Code-switching in the English classroom: What teachers do and what their students wish they did
Independent thesis Advanced level (professional degree), 10 credits / 15 HE creditsStudent thesis
Code-switching is a phenomenon that exists in bilingual societies where people have the opportunity to use two or more languages to communicate. Being able to speak more than one language, bilinguals can code-switch and use their languages as resources to find better ways to convey meaning. Code-switching occurs in English classrooms in upper secondary school every day. Therefore, the aim for this paper was to investigate when and why teachers in upper secondary school code-switch when teaching L2 English. It has also looked into what language the students preferred in different classroom situations. Five teachers were interviewed and 96 students taking English 5 and 6 responded to a questionnaire. The results showed that the teachers generally tried to code-switch as little as possible but that they did code-switch in some of those situations where the students preferred either a combination of Swedish and English or only Swedish. Two of these situations were grammar instructions, where a majority of the students preferred a combination of English and Swedish, and one-to-one situations, where a majority of the students preferred Swedish. A clear majority of the students (87%) wanted their teacher to make them speak more English.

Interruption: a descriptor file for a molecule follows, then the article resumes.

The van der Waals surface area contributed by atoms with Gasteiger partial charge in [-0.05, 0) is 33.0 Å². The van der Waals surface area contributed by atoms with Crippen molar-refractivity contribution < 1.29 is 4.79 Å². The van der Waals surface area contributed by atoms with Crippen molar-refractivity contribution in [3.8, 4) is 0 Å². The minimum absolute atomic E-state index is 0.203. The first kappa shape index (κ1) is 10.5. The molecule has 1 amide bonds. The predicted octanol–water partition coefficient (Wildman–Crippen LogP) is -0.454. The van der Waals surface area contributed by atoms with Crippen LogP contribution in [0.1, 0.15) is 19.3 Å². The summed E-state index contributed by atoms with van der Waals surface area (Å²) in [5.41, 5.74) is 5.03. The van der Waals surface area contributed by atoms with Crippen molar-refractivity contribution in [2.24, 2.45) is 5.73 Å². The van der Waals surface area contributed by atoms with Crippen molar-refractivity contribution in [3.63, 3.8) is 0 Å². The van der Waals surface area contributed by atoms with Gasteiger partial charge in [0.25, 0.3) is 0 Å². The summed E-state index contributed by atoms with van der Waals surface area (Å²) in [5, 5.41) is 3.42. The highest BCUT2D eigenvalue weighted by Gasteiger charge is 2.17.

Place, publisher, year, edition, pages
2014. , 23 p.
code-switching, second language learning, upper secondary school, grammar teaching, students’ preferences
IdentifiersURN: urn:nbn:se:kau:diva-31059OAI: oai:DiVA.org:kau-31059DiVA: diva2:691914
Subject / course
Kjellén Simes, Marika, Universitetslektor
Granath, Solveig, Professor